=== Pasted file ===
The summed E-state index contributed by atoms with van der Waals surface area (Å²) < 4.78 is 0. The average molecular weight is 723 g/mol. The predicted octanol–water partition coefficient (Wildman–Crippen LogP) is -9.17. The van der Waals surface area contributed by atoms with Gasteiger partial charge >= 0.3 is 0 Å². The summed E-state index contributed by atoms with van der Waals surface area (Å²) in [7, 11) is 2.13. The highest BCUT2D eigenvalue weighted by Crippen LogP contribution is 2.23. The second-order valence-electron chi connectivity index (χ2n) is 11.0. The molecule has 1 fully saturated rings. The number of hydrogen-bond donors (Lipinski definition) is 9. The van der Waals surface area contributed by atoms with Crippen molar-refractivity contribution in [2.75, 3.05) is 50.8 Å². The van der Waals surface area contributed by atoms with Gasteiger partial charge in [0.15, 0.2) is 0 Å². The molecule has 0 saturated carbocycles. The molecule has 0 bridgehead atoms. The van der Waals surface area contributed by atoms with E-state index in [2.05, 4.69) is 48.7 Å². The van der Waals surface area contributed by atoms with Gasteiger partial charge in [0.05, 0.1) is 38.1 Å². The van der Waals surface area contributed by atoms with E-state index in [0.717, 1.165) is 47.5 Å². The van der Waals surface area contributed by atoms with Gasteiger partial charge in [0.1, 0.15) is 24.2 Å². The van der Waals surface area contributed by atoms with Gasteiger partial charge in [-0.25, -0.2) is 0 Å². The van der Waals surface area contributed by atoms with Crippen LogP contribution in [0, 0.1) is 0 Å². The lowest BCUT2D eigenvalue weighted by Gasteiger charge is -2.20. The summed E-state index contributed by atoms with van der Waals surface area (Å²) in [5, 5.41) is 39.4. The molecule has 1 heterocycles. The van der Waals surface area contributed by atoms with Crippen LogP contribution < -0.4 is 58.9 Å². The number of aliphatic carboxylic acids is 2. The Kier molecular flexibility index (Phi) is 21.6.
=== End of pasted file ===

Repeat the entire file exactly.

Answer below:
The summed E-state index contributed by atoms with van der Waals surface area (Å²) < 4.78 is 0. The average molecular weight is 723 g/mol. The predicted octanol–water partition coefficient (Wildman–Crippen LogP) is -9.17. The van der Waals surface area contributed by atoms with Gasteiger partial charge >= 0.3 is 0 Å². The summed E-state index contributed by atoms with van der Waals surface area (Å²) in [7, 11) is 2.13. The highest BCUT2D eigenvalue weighted by Crippen LogP contribution is 2.23. The second-order valence-electron chi connectivity index (χ2n) is 11.0. The molecule has 1 fully saturated rings. The number of hydrogen-bond donors (Lipinski definition) is 9. The van der Waals surface area contributed by atoms with Crippen molar-refractivity contribution in [2.75, 3.05) is 50.8 Å². The van der Waals surface area contributed by atoms with Gasteiger partial charge in [0.15, 0.2) is 0 Å². The molecule has 0 saturated carbocycles. The molecule has 0 bridgehead atoms. The van der Waals surface area contributed by atoms with E-state index in [2.05, 4.69) is 48.7 Å². The van der Waals surface area contributed by atoms with Gasteiger partial charge in [0.05, 0.1) is 38.1 Å². The van der Waals surface area contributed by atoms with E-state index in [0.717, 1.165) is 47.5 Å². The van der Waals surface area contributed by atoms with Gasteiger partial charge in [0.1, 0.15) is 24.2 Å². The van der Waals surface area contributed by atoms with Gasteiger partial charge in [-0.25, -0.2) is 0 Å². The van der Waals surface area contributed by atoms with Crippen LogP contribution in [0, 0.1) is 0 Å². The lowest BCUT2D eigenvalue weighted by Gasteiger charge is -2.20. The summed E-state index contributed by atoms with van der Waals surface area (Å²) in [5, 5.41) is 39.4. The molecule has 1 heterocycles. The van der Waals surface area contributed by atoms with Crippen LogP contribution < -0.4 is 58.9 Å². The number of aliphatic carboxylic acids is 2. The Kier molecular flexibility index (Phi) is 21.6.